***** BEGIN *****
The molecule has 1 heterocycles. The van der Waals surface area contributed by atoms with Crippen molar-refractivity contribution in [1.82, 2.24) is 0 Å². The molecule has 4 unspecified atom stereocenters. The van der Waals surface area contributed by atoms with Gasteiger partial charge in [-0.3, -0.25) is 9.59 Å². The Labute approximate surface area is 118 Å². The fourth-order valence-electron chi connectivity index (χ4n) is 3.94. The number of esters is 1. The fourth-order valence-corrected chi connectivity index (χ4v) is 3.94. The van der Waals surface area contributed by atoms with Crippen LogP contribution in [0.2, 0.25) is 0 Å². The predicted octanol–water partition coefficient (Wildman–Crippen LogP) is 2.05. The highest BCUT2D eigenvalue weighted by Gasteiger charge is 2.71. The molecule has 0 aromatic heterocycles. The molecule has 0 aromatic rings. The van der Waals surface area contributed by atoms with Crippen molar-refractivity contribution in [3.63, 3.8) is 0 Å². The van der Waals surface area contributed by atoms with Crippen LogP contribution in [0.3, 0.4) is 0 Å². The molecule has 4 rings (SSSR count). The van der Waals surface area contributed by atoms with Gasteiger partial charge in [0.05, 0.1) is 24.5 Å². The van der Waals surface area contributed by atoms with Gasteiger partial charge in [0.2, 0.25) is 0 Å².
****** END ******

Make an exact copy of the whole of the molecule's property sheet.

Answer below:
The molecule has 1 heterocycles. The van der Waals surface area contributed by atoms with Crippen molar-refractivity contribution in [1.82, 2.24) is 0 Å². The molecule has 4 unspecified atom stereocenters. The van der Waals surface area contributed by atoms with Gasteiger partial charge in [-0.3, -0.25) is 9.59 Å². The Labute approximate surface area is 118 Å². The fourth-order valence-electron chi connectivity index (χ4n) is 3.94. The number of esters is 1. The fourth-order valence-corrected chi connectivity index (χ4v) is 3.94. The van der Waals surface area contributed by atoms with Crippen LogP contribution in [0.2, 0.25) is 0 Å². The predicted octanol–water partition coefficient (Wildman–Crippen LogP) is 2.05. The highest BCUT2D eigenvalue weighted by Gasteiger charge is 2.71. The molecule has 0 aromatic heterocycles. The molecule has 0 aromatic rings. The van der Waals surface area contributed by atoms with Crippen molar-refractivity contribution in [3.63, 3.8) is 0 Å². The van der Waals surface area contributed by atoms with Crippen LogP contribution in [0.3, 0.4) is 0 Å². The molecule has 4 rings (SSSR count). The van der Waals surface area contributed by atoms with Gasteiger partial charge in [0.05, 0.1) is 24.5 Å². The van der Waals surface area contributed by atoms with Gasteiger partial charge in [0.2, 0.25) is 0 Å².